By Nici Daw
Can one person make a difference, or is the effort like a drop of water on a hot stone?
Who is responsible for taking care of our environment – the big corporations or the “regular folk” like you and me? While many people are wasting time arguing about that, we can just go and “do” – Do what? …whatever makes sense.
Daryl, a former volunteer with Grassy Waters Nature Preserve in Palm Beach, was studying up on the Everglades Restoration Program, which is a 30 year, $8 billion effort. He is not a scientist. However, one thing did not seem right to him: the Comprehensive Everglades Restoration Plan and the 1994 Everglades Forever Act seemed to mainly concentrate on water quality and quantity as well as timing and flow. He felt these plans disregarded the restoration of the forests. Acres of Melaleuca trees have been deforested in order to maintain a healthy water level. However, they have not been replaced by other trees.
Therefore, Daryl came up with the idea of planting Pond Apple trees, an indigenous tree found in wetlands in southeast Florida. Last spring, he collected the seeds, separated them carefully and, with his 3 year old daughter, planted them. He raised hundreds of these trees on his front porch in little cups.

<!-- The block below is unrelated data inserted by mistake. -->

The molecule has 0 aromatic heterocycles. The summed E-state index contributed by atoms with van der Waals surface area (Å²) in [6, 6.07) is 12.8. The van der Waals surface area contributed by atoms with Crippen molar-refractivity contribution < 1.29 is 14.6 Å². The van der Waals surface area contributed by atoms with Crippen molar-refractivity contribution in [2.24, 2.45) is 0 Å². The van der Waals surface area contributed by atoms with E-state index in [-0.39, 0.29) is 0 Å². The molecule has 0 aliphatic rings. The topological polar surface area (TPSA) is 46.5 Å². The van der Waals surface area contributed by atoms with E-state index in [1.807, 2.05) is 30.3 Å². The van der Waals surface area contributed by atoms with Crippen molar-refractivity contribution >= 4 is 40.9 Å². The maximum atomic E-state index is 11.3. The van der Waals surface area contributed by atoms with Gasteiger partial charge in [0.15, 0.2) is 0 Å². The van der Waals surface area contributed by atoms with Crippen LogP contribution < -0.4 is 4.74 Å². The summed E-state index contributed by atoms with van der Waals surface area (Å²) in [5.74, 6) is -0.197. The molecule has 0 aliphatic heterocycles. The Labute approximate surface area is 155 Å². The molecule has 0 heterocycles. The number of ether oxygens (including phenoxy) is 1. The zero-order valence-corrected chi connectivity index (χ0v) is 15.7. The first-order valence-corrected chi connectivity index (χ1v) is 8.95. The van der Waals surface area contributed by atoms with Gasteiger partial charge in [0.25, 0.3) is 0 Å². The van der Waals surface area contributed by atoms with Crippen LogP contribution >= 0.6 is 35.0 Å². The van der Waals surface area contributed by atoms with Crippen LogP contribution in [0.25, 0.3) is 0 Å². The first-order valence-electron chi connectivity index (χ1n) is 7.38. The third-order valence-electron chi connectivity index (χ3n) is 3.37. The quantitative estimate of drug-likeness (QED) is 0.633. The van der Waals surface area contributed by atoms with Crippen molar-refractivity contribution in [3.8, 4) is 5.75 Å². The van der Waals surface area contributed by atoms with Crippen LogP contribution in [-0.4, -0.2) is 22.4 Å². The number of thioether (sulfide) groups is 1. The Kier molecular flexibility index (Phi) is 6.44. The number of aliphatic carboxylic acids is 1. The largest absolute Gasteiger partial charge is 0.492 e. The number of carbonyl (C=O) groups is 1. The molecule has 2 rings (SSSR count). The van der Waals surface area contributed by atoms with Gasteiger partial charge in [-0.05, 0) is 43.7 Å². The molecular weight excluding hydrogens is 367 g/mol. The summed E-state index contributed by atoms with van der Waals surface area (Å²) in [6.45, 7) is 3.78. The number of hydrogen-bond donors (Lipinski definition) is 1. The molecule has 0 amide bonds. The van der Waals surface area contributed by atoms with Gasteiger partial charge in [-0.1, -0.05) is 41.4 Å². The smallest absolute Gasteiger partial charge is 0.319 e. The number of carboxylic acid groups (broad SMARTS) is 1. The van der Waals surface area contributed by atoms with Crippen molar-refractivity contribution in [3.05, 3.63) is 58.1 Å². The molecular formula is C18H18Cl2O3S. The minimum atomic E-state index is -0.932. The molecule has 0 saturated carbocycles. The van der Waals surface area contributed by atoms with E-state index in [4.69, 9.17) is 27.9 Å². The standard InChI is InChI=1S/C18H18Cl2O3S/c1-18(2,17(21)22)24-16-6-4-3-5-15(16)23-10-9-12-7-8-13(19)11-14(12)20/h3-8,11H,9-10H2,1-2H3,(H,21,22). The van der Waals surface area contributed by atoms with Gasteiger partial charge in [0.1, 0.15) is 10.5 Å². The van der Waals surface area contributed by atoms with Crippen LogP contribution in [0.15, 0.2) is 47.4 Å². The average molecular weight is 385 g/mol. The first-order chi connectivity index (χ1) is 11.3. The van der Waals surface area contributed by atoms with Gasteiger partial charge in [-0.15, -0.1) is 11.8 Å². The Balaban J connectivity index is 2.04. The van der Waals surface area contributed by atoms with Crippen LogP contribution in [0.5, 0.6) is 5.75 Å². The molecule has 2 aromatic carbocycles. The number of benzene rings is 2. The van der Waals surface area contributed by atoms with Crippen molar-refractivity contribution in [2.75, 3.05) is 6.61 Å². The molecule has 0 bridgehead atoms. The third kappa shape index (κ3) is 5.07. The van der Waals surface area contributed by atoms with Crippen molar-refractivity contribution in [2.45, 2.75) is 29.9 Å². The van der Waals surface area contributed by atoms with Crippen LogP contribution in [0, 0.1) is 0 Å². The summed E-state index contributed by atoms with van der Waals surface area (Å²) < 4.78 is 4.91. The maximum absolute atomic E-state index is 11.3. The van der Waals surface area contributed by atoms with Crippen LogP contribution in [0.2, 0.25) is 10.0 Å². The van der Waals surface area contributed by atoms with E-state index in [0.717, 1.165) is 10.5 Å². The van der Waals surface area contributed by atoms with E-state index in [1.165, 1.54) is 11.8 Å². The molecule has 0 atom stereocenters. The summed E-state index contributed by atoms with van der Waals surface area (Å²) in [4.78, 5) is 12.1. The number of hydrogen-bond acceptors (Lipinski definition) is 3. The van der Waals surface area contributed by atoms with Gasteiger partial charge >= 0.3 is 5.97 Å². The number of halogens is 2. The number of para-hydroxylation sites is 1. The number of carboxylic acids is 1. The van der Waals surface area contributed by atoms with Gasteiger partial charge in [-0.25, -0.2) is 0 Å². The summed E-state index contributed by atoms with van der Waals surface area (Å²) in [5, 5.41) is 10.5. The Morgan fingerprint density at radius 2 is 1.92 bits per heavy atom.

Pond Apples are evergreens and grow very well in wet conditions. They are an excellent habitat for birds. Their fruit serves as a food source for animals. They also naturally remove potentially harmful nutrients, helping to clean the water without draining it. Another advantage of Pond Apples is their fast reproduction. Two or three Pond Apple trees will soon multiply to a little Pond Apple island.
As one thing leads to another…, Daryl saw The Kids Ecology Corps van, wrote down the phone number, and called. Soon enough, The Kids Ecology Corps had over 300 Pond Apples trees ready to distribute. Several parks like Tree Tops, Secret Woods, CB Smith Park, as well as the IGFA were cordially welcoming these plants, because they were filling the need for native trees. Two of the places are even planning to schedule an event, where everybody is welcome to learn about Pond Apples and help plant them.
But those baby trees did not only help the environment and add beauty to our landscape – they served as a lot more. Tragically, a teenager and his father were recently killed in a plane accident. At the funeral, the tradition of planting trees was mentioned in the eulogy. Sixteen of those trees will be planted by his school in memory and honor of those two loved ones.
A small undertaking like Daryl’s can have such an impact. Those trees will make a permanent difference at 5 different locations, a learning experience for two separate groups of children, and provide a lasting memory in honor of a young man and his father. One person’s action has created a ripple effect touching the lives of many today and into the future.
There are many ways to get involved as an individual or as part of a group. Are you ready to make a difference? Take the initiative! Become part of the solution! If you would like to participate in a Pond Apple tree planting event at Tree Tops Park on March 20th or at IGFA on March 21st, please contact The Kids Ecology Corps in advance at (954) 524-0366. Here in the United States, we each can plant 9 trees a year to help keep our environment balanced.